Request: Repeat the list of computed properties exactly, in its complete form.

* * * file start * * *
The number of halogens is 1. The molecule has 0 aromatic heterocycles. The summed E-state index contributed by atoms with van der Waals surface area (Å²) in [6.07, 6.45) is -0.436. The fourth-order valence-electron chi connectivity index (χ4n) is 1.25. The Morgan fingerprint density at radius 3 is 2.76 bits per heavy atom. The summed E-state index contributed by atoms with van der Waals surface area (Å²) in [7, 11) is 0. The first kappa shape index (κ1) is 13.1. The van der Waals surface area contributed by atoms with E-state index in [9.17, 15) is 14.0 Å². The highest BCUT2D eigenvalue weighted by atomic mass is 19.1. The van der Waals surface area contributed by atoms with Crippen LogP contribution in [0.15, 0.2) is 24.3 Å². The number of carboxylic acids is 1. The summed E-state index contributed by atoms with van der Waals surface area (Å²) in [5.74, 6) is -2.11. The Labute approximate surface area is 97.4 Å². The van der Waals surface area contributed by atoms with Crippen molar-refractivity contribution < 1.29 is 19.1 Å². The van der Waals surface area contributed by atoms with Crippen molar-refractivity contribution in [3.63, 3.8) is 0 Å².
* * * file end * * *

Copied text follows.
The number of halogens is 1. The molecule has 0 aromatic heterocycles. The summed E-state index contributed by atoms with van der Waals surface area (Å²) in [6.07, 6.45) is -0.436. The fourth-order valence-electron chi connectivity index (χ4n) is 1.25. The Morgan fingerprint density at radius 3 is 2.76 bits per heavy atom. The summed E-state index contributed by atoms with van der Waals surface area (Å²) in [7, 11) is 0. The first kappa shape index (κ1) is 13.1. The van der Waals surface area contributed by atoms with E-state index in [9.17, 15) is 14.0 Å². The highest BCUT2D eigenvalue weighted by atomic mass is 19.1. The van der Waals surface area contributed by atoms with Crippen LogP contribution in [0.15, 0.2) is 24.3 Å². The number of carboxylic acids is 1. The summed E-state index contributed by atoms with van der Waals surface area (Å²) in [5.74, 6) is -2.11. The Labute approximate surface area is 97.4 Å². The van der Waals surface area contributed by atoms with Crippen molar-refractivity contribution < 1.29 is 19.1 Å². The van der Waals surface area contributed by atoms with Crippen molar-refractivity contribution in [3.63, 3.8) is 0 Å².